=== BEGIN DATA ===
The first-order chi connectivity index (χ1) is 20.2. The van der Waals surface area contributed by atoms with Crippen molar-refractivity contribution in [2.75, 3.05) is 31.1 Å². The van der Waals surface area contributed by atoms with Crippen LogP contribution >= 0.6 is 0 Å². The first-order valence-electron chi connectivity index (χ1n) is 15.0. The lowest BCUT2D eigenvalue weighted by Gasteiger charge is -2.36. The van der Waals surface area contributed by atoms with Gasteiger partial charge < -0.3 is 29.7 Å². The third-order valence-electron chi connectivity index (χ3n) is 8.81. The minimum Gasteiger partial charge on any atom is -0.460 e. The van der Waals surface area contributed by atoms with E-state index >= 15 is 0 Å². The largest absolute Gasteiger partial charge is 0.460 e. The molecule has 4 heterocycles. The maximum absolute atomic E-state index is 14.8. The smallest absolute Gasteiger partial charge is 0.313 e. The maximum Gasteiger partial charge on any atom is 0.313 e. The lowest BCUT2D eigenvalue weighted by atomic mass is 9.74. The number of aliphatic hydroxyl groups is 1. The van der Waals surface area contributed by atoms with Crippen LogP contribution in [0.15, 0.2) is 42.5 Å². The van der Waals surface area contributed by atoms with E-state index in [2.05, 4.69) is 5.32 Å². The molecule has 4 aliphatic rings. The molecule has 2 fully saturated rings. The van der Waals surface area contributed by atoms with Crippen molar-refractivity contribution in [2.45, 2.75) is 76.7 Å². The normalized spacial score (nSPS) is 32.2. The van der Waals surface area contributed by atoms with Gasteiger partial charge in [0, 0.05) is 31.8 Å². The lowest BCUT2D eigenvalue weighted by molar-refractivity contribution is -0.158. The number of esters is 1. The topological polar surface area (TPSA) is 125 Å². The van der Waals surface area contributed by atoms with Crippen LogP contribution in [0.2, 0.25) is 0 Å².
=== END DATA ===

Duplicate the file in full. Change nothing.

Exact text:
The first-order chi connectivity index (χ1) is 20.2. The van der Waals surface area contributed by atoms with Crippen molar-refractivity contribution in [2.75, 3.05) is 31.1 Å². The van der Waals surface area contributed by atoms with Crippen LogP contribution >= 0.6 is 0 Å². The first-order valence-electron chi connectivity index (χ1n) is 15.0. The lowest BCUT2D eigenvalue weighted by Gasteiger charge is -2.36. The van der Waals surface area contributed by atoms with Gasteiger partial charge < -0.3 is 29.7 Å². The third-order valence-electron chi connectivity index (χ3n) is 8.81. The minimum Gasteiger partial charge on any atom is -0.460 e. The van der Waals surface area contributed by atoms with E-state index >= 15 is 0 Å². The largest absolute Gasteiger partial charge is 0.460 e. The molecule has 4 heterocycles. The maximum absolute atomic E-state index is 14.8. The smallest absolute Gasteiger partial charge is 0.313 e. The maximum Gasteiger partial charge on any atom is 0.313 e. The lowest BCUT2D eigenvalue weighted by atomic mass is 9.74. The number of aliphatic hydroxyl groups is 1. The van der Waals surface area contributed by atoms with Crippen LogP contribution in [0.15, 0.2) is 42.5 Å². The van der Waals surface area contributed by atoms with E-state index in [2.05, 4.69) is 5.32 Å². The molecule has 4 aliphatic rings. The molecule has 2 fully saturated rings. The van der Waals surface area contributed by atoms with Crippen molar-refractivity contribution in [2.45, 2.75) is 76.7 Å². The normalized spacial score (nSPS) is 32.2. The van der Waals surface area contributed by atoms with Gasteiger partial charge in [0, 0.05) is 31.8 Å². The lowest BCUT2D eigenvalue weighted by molar-refractivity contribution is -0.158. The number of esters is 1. The topological polar surface area (TPSA) is 125 Å². The van der Waals surface area contributed by atoms with Crippen LogP contribution in [0.2, 0.25) is 0 Å².